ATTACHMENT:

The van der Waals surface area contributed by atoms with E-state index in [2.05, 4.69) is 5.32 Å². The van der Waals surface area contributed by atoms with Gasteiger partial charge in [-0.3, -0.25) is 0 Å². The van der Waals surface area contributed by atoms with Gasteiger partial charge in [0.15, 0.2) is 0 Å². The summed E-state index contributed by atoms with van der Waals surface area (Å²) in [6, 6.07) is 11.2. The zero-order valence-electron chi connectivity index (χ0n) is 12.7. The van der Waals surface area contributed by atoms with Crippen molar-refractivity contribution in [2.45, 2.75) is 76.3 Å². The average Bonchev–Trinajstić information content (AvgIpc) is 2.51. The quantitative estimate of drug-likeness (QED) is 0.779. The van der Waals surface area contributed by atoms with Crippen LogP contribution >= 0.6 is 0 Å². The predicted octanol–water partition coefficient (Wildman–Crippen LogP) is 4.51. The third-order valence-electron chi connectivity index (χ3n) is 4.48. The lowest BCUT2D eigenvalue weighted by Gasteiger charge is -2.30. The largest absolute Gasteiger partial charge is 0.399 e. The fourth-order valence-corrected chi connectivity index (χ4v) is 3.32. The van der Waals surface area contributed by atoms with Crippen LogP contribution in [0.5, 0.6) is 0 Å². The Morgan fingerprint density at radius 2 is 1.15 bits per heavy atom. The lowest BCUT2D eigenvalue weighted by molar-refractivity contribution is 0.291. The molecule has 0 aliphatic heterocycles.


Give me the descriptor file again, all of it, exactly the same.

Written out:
The van der Waals surface area contributed by atoms with E-state index in [2.05, 4.69) is 5.32 Å². The van der Waals surface area contributed by atoms with Gasteiger partial charge in [-0.3, -0.25) is 0 Å². The van der Waals surface area contributed by atoms with Gasteiger partial charge in [0.15, 0.2) is 0 Å². The summed E-state index contributed by atoms with van der Waals surface area (Å²) in [6, 6.07) is 11.2. The zero-order valence-electron chi connectivity index (χ0n) is 12.7. The van der Waals surface area contributed by atoms with Crippen molar-refractivity contribution in [2.45, 2.75) is 76.3 Å². The average Bonchev–Trinajstić information content (AvgIpc) is 2.51. The quantitative estimate of drug-likeness (QED) is 0.779. The van der Waals surface area contributed by atoms with Crippen LogP contribution >= 0.6 is 0 Å². The predicted octanol–water partition coefficient (Wildman–Crippen LogP) is 4.51. The third-order valence-electron chi connectivity index (χ3n) is 4.48. The lowest BCUT2D eigenvalue weighted by Gasteiger charge is -2.30. The largest absolute Gasteiger partial charge is 0.399 e. The fourth-order valence-corrected chi connectivity index (χ4v) is 3.32. The van der Waals surface area contributed by atoms with Crippen LogP contribution in [0.5, 0.6) is 0 Å². The Morgan fingerprint density at radius 2 is 1.15 bits per heavy atom. The lowest BCUT2D eigenvalue weighted by molar-refractivity contribution is 0.291. The molecule has 0 aliphatic heterocycles.